Learning How Credit Works: Managing Your Spending

Learning How Credit Works: Managing Your Spending

Many Americans have a working knowledge of how credit works and yet still continue making costly mistakes that impact creditworthiness, interest rates on financing, and overall economic stability. Take time to learn how credit influences your life and the decisions you could make to improve your credit score. It can be surprising how a few simple changes can dramatically change your credit score for the better.

What Is A Credit Score?

Various credit bureaus track credit-related information for all U.S. adults. These bureaus use various formulas to calculate a person’s credit rating, a numerical value of his or her creditworthiness.

  • A bad credit score is any credit score under 640.
  • Fair credit scores hover in the 640 to 700 range.
  • Any credit score between 700 and 750 qualifies as a good score.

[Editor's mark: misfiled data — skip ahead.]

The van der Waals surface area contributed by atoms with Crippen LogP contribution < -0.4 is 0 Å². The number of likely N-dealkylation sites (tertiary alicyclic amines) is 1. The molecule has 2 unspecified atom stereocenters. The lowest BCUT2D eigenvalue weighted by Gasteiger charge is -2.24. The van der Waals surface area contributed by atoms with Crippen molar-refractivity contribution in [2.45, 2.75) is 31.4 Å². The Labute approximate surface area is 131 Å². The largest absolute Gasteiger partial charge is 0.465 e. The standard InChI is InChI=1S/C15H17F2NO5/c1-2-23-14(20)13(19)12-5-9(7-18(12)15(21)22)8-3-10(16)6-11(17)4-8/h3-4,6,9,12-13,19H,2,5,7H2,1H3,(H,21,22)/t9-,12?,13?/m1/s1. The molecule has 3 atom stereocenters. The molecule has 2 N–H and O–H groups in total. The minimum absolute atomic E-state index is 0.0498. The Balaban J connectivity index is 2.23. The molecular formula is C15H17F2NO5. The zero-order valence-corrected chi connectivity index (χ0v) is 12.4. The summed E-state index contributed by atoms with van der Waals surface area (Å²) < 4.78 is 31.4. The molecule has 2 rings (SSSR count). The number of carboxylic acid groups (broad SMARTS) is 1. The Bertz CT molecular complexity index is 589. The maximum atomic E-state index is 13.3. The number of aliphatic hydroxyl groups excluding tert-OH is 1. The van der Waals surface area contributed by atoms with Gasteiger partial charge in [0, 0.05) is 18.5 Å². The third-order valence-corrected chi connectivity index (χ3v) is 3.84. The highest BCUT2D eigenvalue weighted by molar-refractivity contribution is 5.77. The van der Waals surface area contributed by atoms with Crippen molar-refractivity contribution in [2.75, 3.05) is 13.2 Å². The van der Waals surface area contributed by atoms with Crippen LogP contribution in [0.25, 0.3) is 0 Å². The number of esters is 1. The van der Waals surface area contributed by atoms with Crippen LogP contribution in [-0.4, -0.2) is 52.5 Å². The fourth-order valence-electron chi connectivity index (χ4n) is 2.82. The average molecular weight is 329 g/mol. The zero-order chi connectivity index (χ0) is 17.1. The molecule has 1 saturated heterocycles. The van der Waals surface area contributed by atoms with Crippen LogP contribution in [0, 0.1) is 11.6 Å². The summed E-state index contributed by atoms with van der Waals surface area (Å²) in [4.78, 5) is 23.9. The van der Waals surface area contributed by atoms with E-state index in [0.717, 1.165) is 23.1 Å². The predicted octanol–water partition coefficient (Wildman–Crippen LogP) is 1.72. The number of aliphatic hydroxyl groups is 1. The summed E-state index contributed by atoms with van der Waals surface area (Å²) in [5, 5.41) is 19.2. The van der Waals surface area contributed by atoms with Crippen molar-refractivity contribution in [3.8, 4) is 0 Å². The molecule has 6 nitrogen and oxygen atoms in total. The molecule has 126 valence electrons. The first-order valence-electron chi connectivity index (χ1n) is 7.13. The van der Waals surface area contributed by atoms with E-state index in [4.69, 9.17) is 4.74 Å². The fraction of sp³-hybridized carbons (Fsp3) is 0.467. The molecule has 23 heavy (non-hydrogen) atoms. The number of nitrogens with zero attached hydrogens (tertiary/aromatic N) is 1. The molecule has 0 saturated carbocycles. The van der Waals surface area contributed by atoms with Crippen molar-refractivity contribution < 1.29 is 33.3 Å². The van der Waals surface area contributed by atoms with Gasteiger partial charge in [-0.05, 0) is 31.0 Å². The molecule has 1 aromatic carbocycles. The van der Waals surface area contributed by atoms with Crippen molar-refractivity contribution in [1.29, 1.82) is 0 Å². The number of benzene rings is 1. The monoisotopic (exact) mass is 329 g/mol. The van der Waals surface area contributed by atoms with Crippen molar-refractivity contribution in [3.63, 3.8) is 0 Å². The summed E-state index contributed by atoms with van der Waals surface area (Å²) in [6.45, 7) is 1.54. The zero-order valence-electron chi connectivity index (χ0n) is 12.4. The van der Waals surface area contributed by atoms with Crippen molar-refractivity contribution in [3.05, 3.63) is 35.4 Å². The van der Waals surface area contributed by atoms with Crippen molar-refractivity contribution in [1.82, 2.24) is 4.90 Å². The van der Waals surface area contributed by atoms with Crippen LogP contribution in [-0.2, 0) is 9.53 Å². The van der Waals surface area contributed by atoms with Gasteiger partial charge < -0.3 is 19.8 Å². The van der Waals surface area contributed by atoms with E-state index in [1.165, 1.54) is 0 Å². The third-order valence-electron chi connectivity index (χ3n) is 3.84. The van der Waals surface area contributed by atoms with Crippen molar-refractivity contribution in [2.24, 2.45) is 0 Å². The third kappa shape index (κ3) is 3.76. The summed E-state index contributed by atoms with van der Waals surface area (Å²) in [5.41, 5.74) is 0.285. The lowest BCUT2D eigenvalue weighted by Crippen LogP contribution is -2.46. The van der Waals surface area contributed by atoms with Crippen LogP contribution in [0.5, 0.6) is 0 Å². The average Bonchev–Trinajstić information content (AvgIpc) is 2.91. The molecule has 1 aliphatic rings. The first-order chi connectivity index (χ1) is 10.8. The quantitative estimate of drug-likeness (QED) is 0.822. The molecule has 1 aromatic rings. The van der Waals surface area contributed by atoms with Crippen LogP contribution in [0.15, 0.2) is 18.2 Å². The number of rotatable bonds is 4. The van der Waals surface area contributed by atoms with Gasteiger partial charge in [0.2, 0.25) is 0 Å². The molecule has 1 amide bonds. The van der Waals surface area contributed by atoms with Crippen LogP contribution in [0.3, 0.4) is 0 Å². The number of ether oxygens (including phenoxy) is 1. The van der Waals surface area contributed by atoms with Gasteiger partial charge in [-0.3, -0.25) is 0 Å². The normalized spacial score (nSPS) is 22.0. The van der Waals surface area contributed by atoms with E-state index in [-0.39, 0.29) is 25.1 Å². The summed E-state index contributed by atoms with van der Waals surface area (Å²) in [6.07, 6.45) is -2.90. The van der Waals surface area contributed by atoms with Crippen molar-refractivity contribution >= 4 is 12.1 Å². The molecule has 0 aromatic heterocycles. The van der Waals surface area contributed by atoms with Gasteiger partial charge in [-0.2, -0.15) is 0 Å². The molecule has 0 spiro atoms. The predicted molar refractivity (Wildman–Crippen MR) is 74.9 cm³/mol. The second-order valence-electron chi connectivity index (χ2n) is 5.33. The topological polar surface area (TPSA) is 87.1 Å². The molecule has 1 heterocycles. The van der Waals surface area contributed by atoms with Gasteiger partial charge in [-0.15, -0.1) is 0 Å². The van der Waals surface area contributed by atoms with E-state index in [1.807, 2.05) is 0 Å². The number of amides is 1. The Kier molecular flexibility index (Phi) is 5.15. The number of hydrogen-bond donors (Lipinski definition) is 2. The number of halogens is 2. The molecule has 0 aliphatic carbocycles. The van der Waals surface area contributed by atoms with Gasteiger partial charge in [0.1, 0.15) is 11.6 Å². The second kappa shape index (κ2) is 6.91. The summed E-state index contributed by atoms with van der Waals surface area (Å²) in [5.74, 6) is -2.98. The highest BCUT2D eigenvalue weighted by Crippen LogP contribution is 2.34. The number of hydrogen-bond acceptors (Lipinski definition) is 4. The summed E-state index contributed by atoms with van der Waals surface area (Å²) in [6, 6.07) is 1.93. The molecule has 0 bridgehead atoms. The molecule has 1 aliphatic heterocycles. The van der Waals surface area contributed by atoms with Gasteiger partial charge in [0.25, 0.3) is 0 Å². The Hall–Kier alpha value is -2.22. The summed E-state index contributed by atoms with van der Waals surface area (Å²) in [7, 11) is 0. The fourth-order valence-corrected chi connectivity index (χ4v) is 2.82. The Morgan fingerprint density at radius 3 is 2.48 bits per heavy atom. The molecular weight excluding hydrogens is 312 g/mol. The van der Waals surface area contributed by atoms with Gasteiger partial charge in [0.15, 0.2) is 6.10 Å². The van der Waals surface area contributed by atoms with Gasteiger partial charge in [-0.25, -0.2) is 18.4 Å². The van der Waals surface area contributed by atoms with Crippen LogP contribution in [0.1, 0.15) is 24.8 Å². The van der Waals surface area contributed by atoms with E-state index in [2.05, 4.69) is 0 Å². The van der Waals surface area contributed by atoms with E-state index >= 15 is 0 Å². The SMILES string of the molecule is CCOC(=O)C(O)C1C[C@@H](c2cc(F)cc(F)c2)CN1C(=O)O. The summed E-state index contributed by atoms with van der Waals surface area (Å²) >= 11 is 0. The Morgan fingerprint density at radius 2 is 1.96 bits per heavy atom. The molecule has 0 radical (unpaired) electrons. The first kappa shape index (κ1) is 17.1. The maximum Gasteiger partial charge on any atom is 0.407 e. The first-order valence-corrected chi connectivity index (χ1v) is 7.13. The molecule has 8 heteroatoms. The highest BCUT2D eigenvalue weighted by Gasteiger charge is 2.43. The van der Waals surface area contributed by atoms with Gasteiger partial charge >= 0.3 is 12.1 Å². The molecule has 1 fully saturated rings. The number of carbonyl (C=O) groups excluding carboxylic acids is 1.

• Excellent credit includes credit ratings of 750 to 850.

This scale may seem straightforward at first, but countless factors go into an individual’s credit scores. It is very important for anyone who seeks any type of financing or credit line to know the terms and conditions and how interest will apply to avoid significant credit-related problems in the future. Defaulting on loans or failure to pay your bills on time can negatively impact your credit score for years to come.

Things That Impact Your Credit Score